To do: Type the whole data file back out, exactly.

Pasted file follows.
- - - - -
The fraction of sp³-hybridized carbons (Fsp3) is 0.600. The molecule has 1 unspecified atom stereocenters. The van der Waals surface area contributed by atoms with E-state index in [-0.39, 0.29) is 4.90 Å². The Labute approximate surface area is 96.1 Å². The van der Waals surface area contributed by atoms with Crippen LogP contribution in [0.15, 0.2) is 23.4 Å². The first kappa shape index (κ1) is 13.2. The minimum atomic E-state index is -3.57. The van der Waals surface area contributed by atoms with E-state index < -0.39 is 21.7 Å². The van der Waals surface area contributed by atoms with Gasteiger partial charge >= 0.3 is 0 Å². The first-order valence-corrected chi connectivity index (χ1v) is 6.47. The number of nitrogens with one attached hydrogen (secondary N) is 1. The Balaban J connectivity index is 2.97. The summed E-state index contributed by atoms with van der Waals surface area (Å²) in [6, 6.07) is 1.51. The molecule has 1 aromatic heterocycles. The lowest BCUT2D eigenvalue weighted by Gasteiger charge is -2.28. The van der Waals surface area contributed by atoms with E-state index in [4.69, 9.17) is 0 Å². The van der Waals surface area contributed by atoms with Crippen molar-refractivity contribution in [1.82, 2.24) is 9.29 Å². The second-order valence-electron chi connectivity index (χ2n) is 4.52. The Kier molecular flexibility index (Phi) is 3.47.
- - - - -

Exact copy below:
The fraction of sp³-hybridized carbons (Fsp3) is 0.600. The molecule has 1 unspecified atom stereocenters. The van der Waals surface area contributed by atoms with E-state index in [-0.39, 0.29) is 4.90 Å². The Labute approximate surface area is 96.1 Å². The van der Waals surface area contributed by atoms with Crippen LogP contribution in [0.15, 0.2) is 23.4 Å². The first kappa shape index (κ1) is 13.2. The minimum atomic E-state index is -3.57. The van der Waals surface area contributed by atoms with E-state index < -0.39 is 21.7 Å². The van der Waals surface area contributed by atoms with Gasteiger partial charge >= 0.3 is 0 Å². The first-order valence-corrected chi connectivity index (χ1v) is 6.47. The number of nitrogens with one attached hydrogen (secondary N) is 1. The Balaban J connectivity index is 2.97. The summed E-state index contributed by atoms with van der Waals surface area (Å²) in [6, 6.07) is 1.51. The molecule has 1 aromatic heterocycles. The lowest BCUT2D eigenvalue weighted by Gasteiger charge is -2.28. The van der Waals surface area contributed by atoms with E-state index in [4.69, 9.17) is 0 Å². The van der Waals surface area contributed by atoms with Crippen molar-refractivity contribution in [1.82, 2.24) is 9.29 Å². The second-order valence-electron chi connectivity index (χ2n) is 4.52. The Kier molecular flexibility index (Phi) is 3.47.